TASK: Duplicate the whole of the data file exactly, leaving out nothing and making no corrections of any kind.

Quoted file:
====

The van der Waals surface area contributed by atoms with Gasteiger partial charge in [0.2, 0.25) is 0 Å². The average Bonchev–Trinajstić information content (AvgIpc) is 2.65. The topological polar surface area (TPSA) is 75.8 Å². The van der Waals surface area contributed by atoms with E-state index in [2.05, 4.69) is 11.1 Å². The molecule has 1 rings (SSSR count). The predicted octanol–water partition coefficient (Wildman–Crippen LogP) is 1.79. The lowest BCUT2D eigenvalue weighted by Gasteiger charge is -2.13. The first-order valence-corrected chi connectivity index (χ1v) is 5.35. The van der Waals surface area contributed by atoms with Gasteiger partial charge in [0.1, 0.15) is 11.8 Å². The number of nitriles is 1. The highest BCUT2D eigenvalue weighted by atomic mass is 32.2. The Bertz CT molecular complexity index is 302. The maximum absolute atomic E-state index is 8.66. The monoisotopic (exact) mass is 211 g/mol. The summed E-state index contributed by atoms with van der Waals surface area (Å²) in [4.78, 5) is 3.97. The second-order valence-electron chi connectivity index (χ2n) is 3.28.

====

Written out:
The van der Waals surface area contributed by atoms with Gasteiger partial charge in [0.2, 0.25) is 0 Å². The average Bonchev–Trinajstić information content (AvgIpc) is 2.65. The topological polar surface area (TPSA) is 75.8 Å². The van der Waals surface area contributed by atoms with E-state index in [2.05, 4.69) is 11.1 Å². The molecule has 1 rings (SSSR count). The predicted octanol–water partition coefficient (Wildman–Crippen LogP) is 1.79. The lowest BCUT2D eigenvalue weighted by Gasteiger charge is -2.13. The first-order valence-corrected chi connectivity index (χ1v) is 5.35. The van der Waals surface area contributed by atoms with Gasteiger partial charge in [0.1, 0.15) is 11.8 Å². The number of nitriles is 1. The highest BCUT2D eigenvalue weighted by atomic mass is 32.2. The Bertz CT molecular complexity index is 302. The maximum absolute atomic E-state index is 8.66. The monoisotopic (exact) mass is 211 g/mol. The summed E-state index contributed by atoms with van der Waals surface area (Å²) in [4.78, 5) is 3.97. The second-order valence-electron chi connectivity index (χ2n) is 3.28.